JOURNAL ARTICLE
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Arthralgia and blood culture-negative endocarditis in middle Age Men suggest tropheryma whipplei infection: report of two cases and review of the literature.

BACKGROUND: Whipple's disease is a rare, often multisystemic chronic infectious disease caused by the rod-shaped bacterium Tropheryma whipplei. Very rarely the heart is involved in the process of the disease, leading to culture-negative infective endocarditis. Up to 20 % of all infective endocarditis are blood culture-negative and therefore a diagnostic challenge. We present two unusual cases of culture-negative infective endocarditis encountered in two different patients with prior history of arthralgia. A history of rheumatic arthritis or even a transient arthralgia should put Tropheryma whipplei on the top of differentials in patients of this age group presenting with culture-negative infective endocarditis, especially in cases of therapy resistance to antirheumatic agents.

CASE PRESENTATION: The first patient was a 55 year-old Caucasian male with culture-negative Whipple-related adhesive pericarditis and endocarditis of the aortic valve. Importantly, the patient reported a 15-year history of therapy resistant sero-negative migratory polyarthritis. Aortic valve endocarditis developed during treatment with tocilizumab. The second patient was a 65-year-old male patient with no prior history of the classic Whipple's disease who presented with a culture-negative aortic valve endocarditis. His past medical history revealed episodes of transient arthralgia, which he was not treated for however, due to the self-limiting nature of the symptoms. Both patients underwent aortic valve replacement surgery. During surgery, pericardectomy was necessary in the first patient due to adhesive pericarditis. Post surgery both patients were started on long-term treatment with trimetoprim-sulfamethoxazol. At 1-year follow-up of both patients, echocardiographic and clinical assessment revealed no signs of persistent infection. Both men reported negative history of arthralgia during the one year period post surgery.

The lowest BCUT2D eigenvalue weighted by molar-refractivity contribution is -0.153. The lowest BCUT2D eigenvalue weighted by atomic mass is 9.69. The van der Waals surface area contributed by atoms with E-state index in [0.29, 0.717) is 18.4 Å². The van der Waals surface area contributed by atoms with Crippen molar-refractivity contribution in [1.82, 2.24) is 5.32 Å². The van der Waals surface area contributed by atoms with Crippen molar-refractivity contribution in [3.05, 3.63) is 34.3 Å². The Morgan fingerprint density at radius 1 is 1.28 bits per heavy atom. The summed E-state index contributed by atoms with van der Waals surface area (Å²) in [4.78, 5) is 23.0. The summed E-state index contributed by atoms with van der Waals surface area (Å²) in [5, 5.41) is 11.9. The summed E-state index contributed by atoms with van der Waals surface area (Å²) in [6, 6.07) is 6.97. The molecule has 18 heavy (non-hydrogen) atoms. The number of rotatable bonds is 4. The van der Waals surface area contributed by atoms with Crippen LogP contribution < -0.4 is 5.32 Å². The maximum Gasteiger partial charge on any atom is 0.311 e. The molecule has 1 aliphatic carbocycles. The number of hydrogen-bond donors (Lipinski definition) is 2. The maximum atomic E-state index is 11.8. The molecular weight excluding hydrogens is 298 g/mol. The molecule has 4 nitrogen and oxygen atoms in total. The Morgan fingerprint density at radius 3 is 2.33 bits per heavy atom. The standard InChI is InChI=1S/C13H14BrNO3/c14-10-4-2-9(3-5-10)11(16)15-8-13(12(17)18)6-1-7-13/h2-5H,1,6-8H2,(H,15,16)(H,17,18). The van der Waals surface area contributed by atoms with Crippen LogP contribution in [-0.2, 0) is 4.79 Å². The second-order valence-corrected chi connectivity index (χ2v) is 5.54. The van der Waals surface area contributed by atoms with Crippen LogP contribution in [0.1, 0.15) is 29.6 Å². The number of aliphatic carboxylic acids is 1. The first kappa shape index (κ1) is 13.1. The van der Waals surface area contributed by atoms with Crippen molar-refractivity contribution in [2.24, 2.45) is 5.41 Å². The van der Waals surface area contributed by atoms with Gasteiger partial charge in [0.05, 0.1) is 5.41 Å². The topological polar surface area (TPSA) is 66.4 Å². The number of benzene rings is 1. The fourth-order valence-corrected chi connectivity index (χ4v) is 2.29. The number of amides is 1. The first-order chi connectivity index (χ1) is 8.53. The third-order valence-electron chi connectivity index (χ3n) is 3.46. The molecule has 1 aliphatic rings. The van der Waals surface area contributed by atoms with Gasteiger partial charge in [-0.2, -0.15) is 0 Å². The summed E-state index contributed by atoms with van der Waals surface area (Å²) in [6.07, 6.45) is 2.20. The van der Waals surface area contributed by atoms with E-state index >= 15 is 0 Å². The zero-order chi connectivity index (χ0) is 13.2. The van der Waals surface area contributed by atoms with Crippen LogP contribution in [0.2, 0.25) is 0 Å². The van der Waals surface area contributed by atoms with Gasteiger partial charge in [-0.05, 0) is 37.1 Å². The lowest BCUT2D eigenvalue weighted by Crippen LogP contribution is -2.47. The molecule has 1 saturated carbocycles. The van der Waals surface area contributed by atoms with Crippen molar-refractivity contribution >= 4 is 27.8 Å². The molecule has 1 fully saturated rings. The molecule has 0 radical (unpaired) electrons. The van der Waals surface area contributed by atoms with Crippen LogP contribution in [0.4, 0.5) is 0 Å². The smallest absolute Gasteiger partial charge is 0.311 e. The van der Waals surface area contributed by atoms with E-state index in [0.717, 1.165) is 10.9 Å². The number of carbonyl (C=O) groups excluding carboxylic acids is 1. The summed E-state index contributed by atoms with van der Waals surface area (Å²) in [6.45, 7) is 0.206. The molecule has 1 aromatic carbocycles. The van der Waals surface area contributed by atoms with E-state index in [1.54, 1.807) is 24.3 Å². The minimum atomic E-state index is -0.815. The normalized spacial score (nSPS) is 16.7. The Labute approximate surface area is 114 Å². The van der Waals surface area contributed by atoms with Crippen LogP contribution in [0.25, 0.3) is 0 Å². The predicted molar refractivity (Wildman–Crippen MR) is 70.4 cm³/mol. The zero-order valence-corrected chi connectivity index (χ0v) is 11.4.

CONCLUSION: Tropheryma whipplei culture negative-infective endocarditis is an emerging clinical entity, predominantly found in middle-aged and older men with a history of arthralgia. These data highlight the need for ruling out Whipple's disease in patients with a history of arthralgia prior to initiation of biological agents in treatment of rheumatoid arthritis. There is also a need to assess for Tropheryma whipplei in all patients with culture- negative infective endocarditis.

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